Canadians are ordering coffee less, but still turning up at the local coffee shop, according research from the NPD Group.
The number of out-of-home coffee servings has declined three per cent in the past year, while the number of coffee shop visits remains almost the same.
For coffee chains such as Starbucks and Tim Hortons and restaurants moving into the coffee business, such as McDonald’s, that’s forced a change of strategy, says Robert Carter, executive vice-president of foodservice at NPD Group.
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"The marketplace in Canada is challenged and it has been relatively flat," he told CBC News.
"For operators like Starbucks and McDonald’s and Tim Hortons to grow, they need to look beyond their core offerings and look at what is it that they can expand into to attract more customers into their store or give customers a reason to come multiple times in a day."
Canadians enjoy going to the coffee shop, but sometimes they're looking for more than just a cup of coffee, Carter said.
At Starbucks, the need to keep customers coming back more often has led to a plan to start serving alcohol. That transforms it into more of a European-style café, which serves both coffee and alcohol.
Changing tastes in coffee
At Tim Hortons, there are plans afoot for a complete revamp of their food serving menu.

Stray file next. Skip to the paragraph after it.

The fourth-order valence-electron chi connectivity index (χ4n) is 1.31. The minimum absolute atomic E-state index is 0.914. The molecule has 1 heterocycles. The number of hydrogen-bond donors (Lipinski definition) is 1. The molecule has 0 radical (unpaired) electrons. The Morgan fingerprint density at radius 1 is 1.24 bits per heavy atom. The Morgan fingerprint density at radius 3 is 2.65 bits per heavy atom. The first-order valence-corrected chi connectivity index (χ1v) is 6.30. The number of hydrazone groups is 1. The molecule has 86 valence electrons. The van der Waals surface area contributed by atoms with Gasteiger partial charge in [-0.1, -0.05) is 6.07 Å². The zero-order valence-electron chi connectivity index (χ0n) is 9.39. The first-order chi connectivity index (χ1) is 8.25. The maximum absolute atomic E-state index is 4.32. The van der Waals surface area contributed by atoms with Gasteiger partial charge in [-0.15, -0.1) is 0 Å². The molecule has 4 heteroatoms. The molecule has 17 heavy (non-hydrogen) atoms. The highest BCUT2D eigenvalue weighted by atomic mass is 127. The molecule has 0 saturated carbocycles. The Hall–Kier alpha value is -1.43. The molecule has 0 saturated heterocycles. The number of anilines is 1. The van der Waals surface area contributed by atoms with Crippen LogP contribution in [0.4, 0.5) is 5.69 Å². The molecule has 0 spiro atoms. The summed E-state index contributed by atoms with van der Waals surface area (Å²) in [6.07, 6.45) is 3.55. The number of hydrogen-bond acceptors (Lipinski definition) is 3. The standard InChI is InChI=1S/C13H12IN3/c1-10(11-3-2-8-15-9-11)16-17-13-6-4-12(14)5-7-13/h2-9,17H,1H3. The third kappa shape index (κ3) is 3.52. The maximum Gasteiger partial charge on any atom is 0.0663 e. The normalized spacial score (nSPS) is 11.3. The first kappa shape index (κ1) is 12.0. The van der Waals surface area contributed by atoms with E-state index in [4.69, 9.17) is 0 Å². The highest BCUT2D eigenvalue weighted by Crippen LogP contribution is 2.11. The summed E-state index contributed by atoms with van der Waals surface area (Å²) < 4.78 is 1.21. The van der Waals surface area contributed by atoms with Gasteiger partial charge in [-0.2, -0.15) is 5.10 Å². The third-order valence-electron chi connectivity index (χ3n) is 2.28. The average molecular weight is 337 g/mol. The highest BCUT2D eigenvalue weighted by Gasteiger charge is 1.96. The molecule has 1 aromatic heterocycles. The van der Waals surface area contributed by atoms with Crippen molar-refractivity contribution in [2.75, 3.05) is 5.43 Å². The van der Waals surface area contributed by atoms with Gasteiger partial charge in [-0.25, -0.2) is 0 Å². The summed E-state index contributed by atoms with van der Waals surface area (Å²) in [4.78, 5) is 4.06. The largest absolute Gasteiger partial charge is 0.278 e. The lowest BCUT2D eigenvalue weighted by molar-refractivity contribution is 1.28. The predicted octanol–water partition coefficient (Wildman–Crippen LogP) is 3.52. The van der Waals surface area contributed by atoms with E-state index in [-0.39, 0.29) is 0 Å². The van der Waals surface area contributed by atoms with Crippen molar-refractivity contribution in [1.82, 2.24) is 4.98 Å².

Canadians drink 2.1 billion servings of coffee a year, putting them second only to the Italians in drinking coffee in restaurants, Carter said.
But they’re shifting their tastes away from traditional drip brewed coffee to specialty coffees.
Over the last four years, hot brewed coffee servings have declined at a rate of two per cent whereas hot specialty coffee servings have grown by four per cent and iced specialty coffee servings have surged by eight per cent, according to NPD research.
The Millennials are driving demand for specialty drinks. They start drinking coffee younger than their parents — as young as age 16 and they love the sweet coffee-based drinks offered in the chain restaurants.
One of the trends eating into coffee sales at restaurants is the popularity of pod-based coffee makers, Carter said.
Make it at home with a pod beverage machine
“There’s couple of challenges that coffee providers like McDonald’s and Starbucks and Tim Hortons need to worry about — one is the growing use of pod beverage at home, which has grown dramatically in the past five years,” he said.
Those pods make it more likely consumers will opt for a cup of java at home.
One big casualty of the growth of coffee-service by McDonald’s, Starbucks and Tim Hortons has been the independent coffee shop, Carter said. They are disappearing rapidly from the landscape as the chains grow.
'I think there’s a movement toward the high premium independent operator and I still think there’s an opportunity for those types of independents to survive in current climate, but they will really need to have a unique point of difference and it will be around high-end innovative beverages," Carter said.